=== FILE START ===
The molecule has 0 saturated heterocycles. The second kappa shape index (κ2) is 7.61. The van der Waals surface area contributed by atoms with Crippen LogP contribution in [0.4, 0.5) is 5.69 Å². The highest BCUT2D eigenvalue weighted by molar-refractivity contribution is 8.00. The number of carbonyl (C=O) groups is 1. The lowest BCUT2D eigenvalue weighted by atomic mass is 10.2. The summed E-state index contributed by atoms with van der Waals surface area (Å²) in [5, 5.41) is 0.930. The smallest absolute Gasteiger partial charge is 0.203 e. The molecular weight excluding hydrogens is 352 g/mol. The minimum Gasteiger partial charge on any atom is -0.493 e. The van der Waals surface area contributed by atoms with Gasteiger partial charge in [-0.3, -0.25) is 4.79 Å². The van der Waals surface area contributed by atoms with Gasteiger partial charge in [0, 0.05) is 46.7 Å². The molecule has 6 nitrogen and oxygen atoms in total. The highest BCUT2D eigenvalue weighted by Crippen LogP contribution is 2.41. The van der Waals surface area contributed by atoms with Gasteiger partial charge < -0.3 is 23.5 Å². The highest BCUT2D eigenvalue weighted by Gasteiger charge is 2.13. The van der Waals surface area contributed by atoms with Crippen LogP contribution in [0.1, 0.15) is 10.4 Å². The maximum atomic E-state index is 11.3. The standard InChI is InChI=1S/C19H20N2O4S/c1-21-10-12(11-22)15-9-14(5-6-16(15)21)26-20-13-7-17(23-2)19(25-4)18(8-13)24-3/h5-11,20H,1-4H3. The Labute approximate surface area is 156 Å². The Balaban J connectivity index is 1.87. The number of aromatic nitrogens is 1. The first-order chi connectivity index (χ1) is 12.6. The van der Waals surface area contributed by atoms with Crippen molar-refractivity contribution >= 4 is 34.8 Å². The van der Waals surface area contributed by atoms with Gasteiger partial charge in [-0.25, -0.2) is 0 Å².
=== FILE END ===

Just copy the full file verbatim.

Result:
The molecule has 0 saturated heterocycles. The second kappa shape index (κ2) is 7.61. The van der Waals surface area contributed by atoms with Crippen LogP contribution in [0.4, 0.5) is 5.69 Å². The highest BCUT2D eigenvalue weighted by molar-refractivity contribution is 8.00. The number of carbonyl (C=O) groups is 1. The lowest BCUT2D eigenvalue weighted by atomic mass is 10.2. The summed E-state index contributed by atoms with van der Waals surface area (Å²) in [5, 5.41) is 0.930. The smallest absolute Gasteiger partial charge is 0.203 e. The molecular weight excluding hydrogens is 352 g/mol. The minimum Gasteiger partial charge on any atom is -0.493 e. The van der Waals surface area contributed by atoms with Gasteiger partial charge in [-0.3, -0.25) is 4.79 Å². The van der Waals surface area contributed by atoms with Gasteiger partial charge in [0, 0.05) is 46.7 Å². The molecule has 6 nitrogen and oxygen atoms in total. The highest BCUT2D eigenvalue weighted by Crippen LogP contribution is 2.41. The van der Waals surface area contributed by atoms with Gasteiger partial charge < -0.3 is 23.5 Å². The highest BCUT2D eigenvalue weighted by Gasteiger charge is 2.13. The van der Waals surface area contributed by atoms with Crippen LogP contribution in [0.1, 0.15) is 10.4 Å². The maximum atomic E-state index is 11.3. The standard InChI is InChI=1S/C19H20N2O4S/c1-21-10-12(11-22)15-9-14(5-6-16(15)21)26-20-13-7-17(23-2)19(25-4)18(8-13)24-3/h5-11,20H,1-4H3. The Labute approximate surface area is 156 Å². The Balaban J connectivity index is 1.87. The number of aromatic nitrogens is 1. The first-order chi connectivity index (χ1) is 12.6. The van der Waals surface area contributed by atoms with Crippen molar-refractivity contribution >= 4 is 34.8 Å². The van der Waals surface area contributed by atoms with Gasteiger partial charge in [-0.25, -0.2) is 0 Å².